Bank of Canada “ready to act” to support market liquidity if needed

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The Bank of Canada stands ready to intervene should the financial system become strained and require additional liquidity.

Bank of Canada Deputy Governor Toni Gravelle made the comment during a speech at the National Bank Financial Services Conference on Wednesday.

“The Bank’s mandate to promote the stability of the financial system means that we’re ready to act in the event of severe market-wide stress and provide liquidity support to the financial system,” he said. “We did so during the 2008–09 global financial crisis, and we did so again during the critical market disruptions that occurred at the outset of the COVID-19 pandemic.”

But in response to a question about the overall health of Canada’s banking system, Gravelle said, “We don’t feel we’re anywhere close to being concerned in terms of financial system stress.”

During his speech, Gravelle said the Canadian banking system has a “well-earned international reputation” for stability, thanks to a combination of the structure of the system and “sound risk management in our financial institutions.”

“Canadian banks weathered the global financial crisis well, and, since then, their resilience has been further strengthened with the implementation of new, higher global standards. But we know we’re not immune to spillovers from what’s happening elsewhere,” he said.

He added that the lessons learned during the Bank’s response to the COVID-19 pandemic will allow the BoC to “further improve and better target our responses in the event of market turmoil in the future.”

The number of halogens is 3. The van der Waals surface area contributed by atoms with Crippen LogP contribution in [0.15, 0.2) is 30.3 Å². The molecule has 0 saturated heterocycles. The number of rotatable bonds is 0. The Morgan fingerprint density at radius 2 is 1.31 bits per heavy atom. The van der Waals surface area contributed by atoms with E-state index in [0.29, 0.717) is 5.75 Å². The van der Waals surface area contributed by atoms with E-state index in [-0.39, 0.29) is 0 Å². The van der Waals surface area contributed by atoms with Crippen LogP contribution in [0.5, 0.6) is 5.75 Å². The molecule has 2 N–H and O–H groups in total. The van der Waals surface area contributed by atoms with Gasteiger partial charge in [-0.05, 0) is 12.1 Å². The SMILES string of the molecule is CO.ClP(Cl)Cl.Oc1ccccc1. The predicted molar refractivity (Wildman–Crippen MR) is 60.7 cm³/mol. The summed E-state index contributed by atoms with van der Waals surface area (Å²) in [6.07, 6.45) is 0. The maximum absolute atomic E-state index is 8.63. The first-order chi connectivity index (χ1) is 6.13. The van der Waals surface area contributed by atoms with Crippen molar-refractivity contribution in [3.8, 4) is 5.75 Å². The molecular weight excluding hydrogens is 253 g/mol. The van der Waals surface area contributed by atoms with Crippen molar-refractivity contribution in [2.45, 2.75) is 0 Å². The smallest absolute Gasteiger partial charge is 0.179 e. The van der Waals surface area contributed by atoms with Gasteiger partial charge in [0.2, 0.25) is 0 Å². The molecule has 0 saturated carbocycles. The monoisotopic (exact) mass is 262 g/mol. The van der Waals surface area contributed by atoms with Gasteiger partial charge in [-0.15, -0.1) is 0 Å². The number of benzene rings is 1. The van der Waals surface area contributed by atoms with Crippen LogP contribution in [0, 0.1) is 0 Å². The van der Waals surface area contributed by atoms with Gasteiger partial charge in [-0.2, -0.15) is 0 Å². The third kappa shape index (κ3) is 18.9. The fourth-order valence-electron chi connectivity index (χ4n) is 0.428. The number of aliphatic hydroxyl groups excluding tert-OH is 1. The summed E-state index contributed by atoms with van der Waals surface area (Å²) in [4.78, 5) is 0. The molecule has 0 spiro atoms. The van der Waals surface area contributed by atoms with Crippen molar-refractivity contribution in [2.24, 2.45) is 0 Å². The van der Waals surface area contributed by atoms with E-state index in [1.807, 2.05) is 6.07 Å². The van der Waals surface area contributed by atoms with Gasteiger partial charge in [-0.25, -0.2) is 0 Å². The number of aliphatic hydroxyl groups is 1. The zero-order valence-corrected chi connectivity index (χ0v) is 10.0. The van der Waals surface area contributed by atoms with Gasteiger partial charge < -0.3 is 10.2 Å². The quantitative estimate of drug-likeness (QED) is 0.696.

Quantitative tightening to end in 2025

Gravelle also touched on the current efforts the Bank is taking to reverse the bond purchases it made during the pandemic, when its holdings of Government of Canada bonds swelled to about $440 billion.

At its peak, the BoC was purchasing up to $5 billion worth of bonds per week, which flooded the market with liquidity and helped keep fixed mortgage rates lower than they otherwise would have been.

That was a period known as Quantitative Easing, which is basically large-scale purchases of financial assets to increase the amount of money in circulation, which in turn helps keep longer-term interest rates lower.

The Bank of Canada is currently in a process of normalizing its balance sheet, known as Quantitative Tightening (QT). Gravelle explained that the Bank will maintain a reserve of balances, which it estimates will be in a range of $20 billion to $60 billion, which works out to 1% to 2% of Canada’s gross domestic product.

“As for the question of when QT will end, this will likely occur sometime around the end of 2024 or the first half of 2025,” Gravelle said.

“It’s important to remember we are still working to bring aggregate supply and demand back into balance,” he added. “Our main tool for doing this is our policy interest rate, which we have increased forcefully—from 0.25% to 4.50% in less than a year. But our balance sheet must continue to normalize to remove the support it provides to monetary policy.”

Featured image by David Kawai/Bloomberg via Getty Images

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